Although fifty years ago we called our music "rock and roll," it was really different from contemporary rock music. To begin with, the musicians looked different. Short hair, black, pearl-gray or white tuxedo jackets or sports coats, pink carnations in the lapel -- in matching get-ups like such famous performers of the era as Buddy Holly or Bill Haley or the Temptations really looked nerdy by today's standards. Another big difference was the instrumentation of typical bands. A 1950's band composed of a trumpet, two saxophones, a stand- up "slap" bass fiddle, a drum set, a piano and maybe one unamplified acoustic guitar really makes music sound odd to young modern ears used to four or five amplified guitars, a couple of keyboards or synthesizers, sound-mixing boards and all the other electronic musical gadgets available today. Perhaps the biggest difference between music then and now was the simpler sound of the older music. Nearly all early "rock and roll" was based on a simple three-chord progession, usually the same old C-F-G chords familiar in the bass notes of a typical "boogie- woogie" song. Any idiot who could learn those three chords could play in a "rock and roll" band. Today's musicians, however, usually deal with ten to fifteen different chords in any typical popular song. Modern popular music is so very much more sophisticated musically than the stuff I listened to in high school that only real musicians can handle the complicated sounds of today. In a word, " rock and roll" was not very much like today's music.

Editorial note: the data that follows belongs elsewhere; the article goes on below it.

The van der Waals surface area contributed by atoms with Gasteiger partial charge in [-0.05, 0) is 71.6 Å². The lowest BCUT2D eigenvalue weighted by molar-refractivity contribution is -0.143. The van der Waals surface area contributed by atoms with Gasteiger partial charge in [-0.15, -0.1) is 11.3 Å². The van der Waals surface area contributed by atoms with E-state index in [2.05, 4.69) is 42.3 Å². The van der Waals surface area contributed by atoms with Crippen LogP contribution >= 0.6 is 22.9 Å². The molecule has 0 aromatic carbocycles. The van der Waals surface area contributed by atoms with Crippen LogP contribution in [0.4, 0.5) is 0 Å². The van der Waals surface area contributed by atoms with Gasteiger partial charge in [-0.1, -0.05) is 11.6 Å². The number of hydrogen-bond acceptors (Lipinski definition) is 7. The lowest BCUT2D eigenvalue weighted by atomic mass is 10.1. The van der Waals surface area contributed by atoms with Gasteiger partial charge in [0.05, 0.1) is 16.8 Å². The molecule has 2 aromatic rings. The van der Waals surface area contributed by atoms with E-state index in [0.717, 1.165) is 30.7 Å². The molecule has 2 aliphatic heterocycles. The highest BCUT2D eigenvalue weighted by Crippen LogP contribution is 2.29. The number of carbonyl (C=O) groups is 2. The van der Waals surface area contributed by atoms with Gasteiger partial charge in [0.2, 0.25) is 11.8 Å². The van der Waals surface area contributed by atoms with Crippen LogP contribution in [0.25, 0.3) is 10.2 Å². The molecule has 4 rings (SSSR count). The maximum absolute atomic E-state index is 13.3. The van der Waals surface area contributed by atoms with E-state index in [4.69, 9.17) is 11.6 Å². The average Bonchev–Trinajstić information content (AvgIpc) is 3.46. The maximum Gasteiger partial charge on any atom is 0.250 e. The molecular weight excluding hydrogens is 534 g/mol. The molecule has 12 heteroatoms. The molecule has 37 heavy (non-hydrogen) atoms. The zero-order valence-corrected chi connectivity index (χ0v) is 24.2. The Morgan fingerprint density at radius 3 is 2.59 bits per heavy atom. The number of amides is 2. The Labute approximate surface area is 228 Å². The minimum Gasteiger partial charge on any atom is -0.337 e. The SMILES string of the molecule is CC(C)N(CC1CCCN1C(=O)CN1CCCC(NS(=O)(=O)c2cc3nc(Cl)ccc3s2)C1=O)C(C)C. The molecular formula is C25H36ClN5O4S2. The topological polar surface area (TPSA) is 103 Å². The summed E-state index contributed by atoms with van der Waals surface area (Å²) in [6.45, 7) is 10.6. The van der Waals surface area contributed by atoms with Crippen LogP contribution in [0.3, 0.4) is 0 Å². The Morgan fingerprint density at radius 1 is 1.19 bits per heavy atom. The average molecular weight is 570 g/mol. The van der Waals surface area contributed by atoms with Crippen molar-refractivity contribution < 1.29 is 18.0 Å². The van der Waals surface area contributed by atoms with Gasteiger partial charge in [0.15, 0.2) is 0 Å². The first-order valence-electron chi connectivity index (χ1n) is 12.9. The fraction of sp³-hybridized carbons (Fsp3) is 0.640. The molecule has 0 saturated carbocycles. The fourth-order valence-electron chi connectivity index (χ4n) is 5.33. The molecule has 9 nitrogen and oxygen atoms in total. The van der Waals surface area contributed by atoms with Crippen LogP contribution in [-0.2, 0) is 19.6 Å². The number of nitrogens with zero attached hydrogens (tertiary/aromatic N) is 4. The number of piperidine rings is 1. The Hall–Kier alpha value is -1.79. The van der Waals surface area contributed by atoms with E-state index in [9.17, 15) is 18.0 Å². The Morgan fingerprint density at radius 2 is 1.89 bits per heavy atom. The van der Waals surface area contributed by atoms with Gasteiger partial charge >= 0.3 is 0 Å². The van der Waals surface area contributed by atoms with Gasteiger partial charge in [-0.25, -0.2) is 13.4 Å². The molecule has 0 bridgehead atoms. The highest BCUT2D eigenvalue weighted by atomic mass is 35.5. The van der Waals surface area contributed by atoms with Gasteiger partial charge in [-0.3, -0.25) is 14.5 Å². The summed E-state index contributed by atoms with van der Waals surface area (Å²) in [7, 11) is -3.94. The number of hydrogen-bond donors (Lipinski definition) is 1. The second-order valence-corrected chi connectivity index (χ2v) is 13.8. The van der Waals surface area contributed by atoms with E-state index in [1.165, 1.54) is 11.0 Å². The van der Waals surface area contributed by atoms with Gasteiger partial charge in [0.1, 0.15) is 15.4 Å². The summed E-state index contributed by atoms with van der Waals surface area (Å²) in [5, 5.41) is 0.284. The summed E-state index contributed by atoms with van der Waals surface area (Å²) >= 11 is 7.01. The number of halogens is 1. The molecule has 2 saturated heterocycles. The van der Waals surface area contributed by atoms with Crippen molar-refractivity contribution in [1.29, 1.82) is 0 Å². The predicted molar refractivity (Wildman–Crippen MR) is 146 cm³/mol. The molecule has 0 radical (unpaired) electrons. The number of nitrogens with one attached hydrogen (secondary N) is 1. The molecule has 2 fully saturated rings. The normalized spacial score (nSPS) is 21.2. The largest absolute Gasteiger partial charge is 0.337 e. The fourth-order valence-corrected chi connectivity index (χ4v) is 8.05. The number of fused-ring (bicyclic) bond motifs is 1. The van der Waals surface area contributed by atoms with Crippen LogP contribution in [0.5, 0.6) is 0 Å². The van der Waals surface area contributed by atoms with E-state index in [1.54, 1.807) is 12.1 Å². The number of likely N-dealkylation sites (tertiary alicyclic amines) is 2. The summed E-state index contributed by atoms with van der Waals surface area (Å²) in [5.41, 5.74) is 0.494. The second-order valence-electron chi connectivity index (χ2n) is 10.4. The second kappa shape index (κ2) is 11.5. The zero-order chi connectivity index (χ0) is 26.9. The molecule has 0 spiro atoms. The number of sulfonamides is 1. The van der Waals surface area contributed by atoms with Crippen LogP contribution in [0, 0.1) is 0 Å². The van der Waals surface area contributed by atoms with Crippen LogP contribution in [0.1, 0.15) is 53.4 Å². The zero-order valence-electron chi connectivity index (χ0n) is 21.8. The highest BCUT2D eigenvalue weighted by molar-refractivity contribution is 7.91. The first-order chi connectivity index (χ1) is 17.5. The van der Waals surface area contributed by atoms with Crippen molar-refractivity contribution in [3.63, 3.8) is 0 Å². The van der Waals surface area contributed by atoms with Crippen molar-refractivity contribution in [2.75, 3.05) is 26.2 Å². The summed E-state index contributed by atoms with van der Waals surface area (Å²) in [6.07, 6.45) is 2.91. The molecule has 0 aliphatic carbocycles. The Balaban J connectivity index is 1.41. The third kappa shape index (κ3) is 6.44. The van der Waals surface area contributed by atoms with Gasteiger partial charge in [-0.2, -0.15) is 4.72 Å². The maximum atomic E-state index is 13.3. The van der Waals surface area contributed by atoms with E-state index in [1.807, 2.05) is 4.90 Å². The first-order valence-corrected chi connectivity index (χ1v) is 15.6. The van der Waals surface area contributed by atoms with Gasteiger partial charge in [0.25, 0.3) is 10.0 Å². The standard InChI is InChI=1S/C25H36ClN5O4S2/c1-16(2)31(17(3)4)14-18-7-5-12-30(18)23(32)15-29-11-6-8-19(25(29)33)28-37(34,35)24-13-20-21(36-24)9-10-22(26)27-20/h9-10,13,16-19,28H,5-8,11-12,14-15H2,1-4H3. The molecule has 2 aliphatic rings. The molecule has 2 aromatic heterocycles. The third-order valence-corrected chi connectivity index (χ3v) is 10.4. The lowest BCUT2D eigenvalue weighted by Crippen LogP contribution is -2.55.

In the paragraph above, the various colored fonts indicate the various parts of a typical Stage One one-paragraph essay: The first and last sentences are green. This indicates the opening topic sentence and the closing re-worded topic sentence. The next section is in blue. This indicates the first part of the support for the topic sentence. The next section is orange. This indicates the second part of the support of the support for the topic sentence. The next section is red. This indicates the third part of the support for the topic sentence.